November 6 I Sunday
“The disciples were called Christians first at Antioch.”
The word “Christian” or “Christians” occurs about three times in the Bible. The first time is in Acts 11:26: “The disciples were called Christians first at Antioch.” This was the nickname given to the disciples by other people who looked on at them. The second time is in Acts 26:28: “Then Agrippa said to Paul, ‘Do you think that in such a short time you can persuade me to be a Christian?’” By then, the word “Christian” was in general usage. The last time we see “Christian” mentioned is in 1 Peter 4:16: “However, if you suffer as a Christian, do not be ashamed, but praise God that you bear that name.” More than 2,000 years later, the name “Christian” stuck with followers of Jesus Christ.
The trouble, however, with the word “Christian” is that we hyphenate it in order to narrow down what we mean to our own specification of a Christian. We may tell others, “I am an evangelical-Christian,” or “I am a conservative-evangelical-Christian,” or specifically “I am a reformed-conservative-evangelical Christian,” or more defined, “I am a charismatic-reformed-conservative-evangelical-born-again Christian.” We will find an escalating list of adjectives to distinguish exactly what kind of “Christian” we are.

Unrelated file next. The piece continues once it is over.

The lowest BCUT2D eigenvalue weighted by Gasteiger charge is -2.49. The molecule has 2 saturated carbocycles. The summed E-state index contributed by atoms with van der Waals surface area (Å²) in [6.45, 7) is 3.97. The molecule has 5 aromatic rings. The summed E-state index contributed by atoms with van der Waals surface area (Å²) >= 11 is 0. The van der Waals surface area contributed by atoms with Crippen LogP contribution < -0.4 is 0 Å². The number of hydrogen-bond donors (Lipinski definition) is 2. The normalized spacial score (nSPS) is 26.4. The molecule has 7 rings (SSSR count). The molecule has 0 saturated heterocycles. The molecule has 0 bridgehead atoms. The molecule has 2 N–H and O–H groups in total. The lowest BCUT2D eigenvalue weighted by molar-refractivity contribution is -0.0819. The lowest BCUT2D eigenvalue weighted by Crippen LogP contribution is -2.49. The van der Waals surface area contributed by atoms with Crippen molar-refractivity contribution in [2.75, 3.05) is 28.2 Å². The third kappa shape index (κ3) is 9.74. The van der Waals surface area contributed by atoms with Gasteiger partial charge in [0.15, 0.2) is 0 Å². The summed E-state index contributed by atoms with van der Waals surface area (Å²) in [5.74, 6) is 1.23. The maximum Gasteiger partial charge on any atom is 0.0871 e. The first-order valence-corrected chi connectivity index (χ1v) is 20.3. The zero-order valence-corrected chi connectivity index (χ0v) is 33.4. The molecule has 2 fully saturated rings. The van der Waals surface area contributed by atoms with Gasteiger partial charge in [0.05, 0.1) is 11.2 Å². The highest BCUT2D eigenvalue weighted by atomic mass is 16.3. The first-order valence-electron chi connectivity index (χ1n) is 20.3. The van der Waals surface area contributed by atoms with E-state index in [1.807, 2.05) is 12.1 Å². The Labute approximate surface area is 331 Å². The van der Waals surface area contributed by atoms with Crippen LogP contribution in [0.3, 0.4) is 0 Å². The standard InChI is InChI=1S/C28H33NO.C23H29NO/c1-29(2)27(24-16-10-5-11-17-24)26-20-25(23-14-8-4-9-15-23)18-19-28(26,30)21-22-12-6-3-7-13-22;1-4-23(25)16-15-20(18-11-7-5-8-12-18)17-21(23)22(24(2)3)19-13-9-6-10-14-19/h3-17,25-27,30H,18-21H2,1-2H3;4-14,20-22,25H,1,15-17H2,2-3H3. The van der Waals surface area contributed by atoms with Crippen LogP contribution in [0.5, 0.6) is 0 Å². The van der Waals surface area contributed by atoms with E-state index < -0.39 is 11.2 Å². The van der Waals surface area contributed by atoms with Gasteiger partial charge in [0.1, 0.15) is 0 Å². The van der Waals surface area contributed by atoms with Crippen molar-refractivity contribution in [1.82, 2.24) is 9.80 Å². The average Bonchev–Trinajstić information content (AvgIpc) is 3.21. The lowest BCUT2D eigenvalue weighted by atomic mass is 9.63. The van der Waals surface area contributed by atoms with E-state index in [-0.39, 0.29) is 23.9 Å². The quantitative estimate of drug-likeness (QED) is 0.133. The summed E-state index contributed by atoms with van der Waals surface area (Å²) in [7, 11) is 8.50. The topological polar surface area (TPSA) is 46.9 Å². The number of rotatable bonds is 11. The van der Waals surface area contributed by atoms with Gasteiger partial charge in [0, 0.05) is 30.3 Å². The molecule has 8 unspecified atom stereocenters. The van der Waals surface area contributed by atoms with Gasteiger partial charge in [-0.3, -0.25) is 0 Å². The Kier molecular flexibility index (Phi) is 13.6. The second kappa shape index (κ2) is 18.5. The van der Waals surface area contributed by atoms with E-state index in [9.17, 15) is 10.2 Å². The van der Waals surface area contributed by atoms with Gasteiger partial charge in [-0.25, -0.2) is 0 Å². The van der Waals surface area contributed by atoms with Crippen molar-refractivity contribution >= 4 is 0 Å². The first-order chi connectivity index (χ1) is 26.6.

But what were “Christians” called before then? We find our answer in Acts 11:26: disciples. The word “disciple” or “disciples” occurs about 296 times in the New Testament. Before the believers were called “Christians,” they were called “disciples”—not “evangelical-disciples” or “conservative evangelical disciples”—but simply put, disciples.
Although Jesus never taught us what it means to be a Christian, He did tell us what it means to be a disciple. Jesus said, “‘If anyone comes to Me and does not…such a person cannot be My disciple. And whoever does not…cannot be My disciple….Those of you who do not…cannot be My disciples.” (Luke 14:26-27, 33). Jesus did not say, “Unless these things are met, you will not be a good disciple” or “you will only be a half-hearted disciple,” but “You cannot be My disciple.” The logic then follows if one “cannot be My disciple” then one “cannot be a Christian,” because the only valid Christian is a valid disciple and the only valid disciple is the one who lives on the terms laid down by Jesus Christ.
We are not at liberty to define our own brand of Christianity. We can only be a Christian on the terms of Jesus Christ. It does not matter how many adjectives we attach to our name “Christian” to define exactly the kind of Christian that we are. The only concern is, are we a disciple, a real disciple of Jesus? It was disciples who were first called “Christians.”
Prayer: Precious Lord Jesus Christ, please forgive me for the times when I am hung up on adjectives describing the kind of “Christian” that I am. Instead, may Your Word guide me in what it means to truly be Your disciple. Thank You, Lord.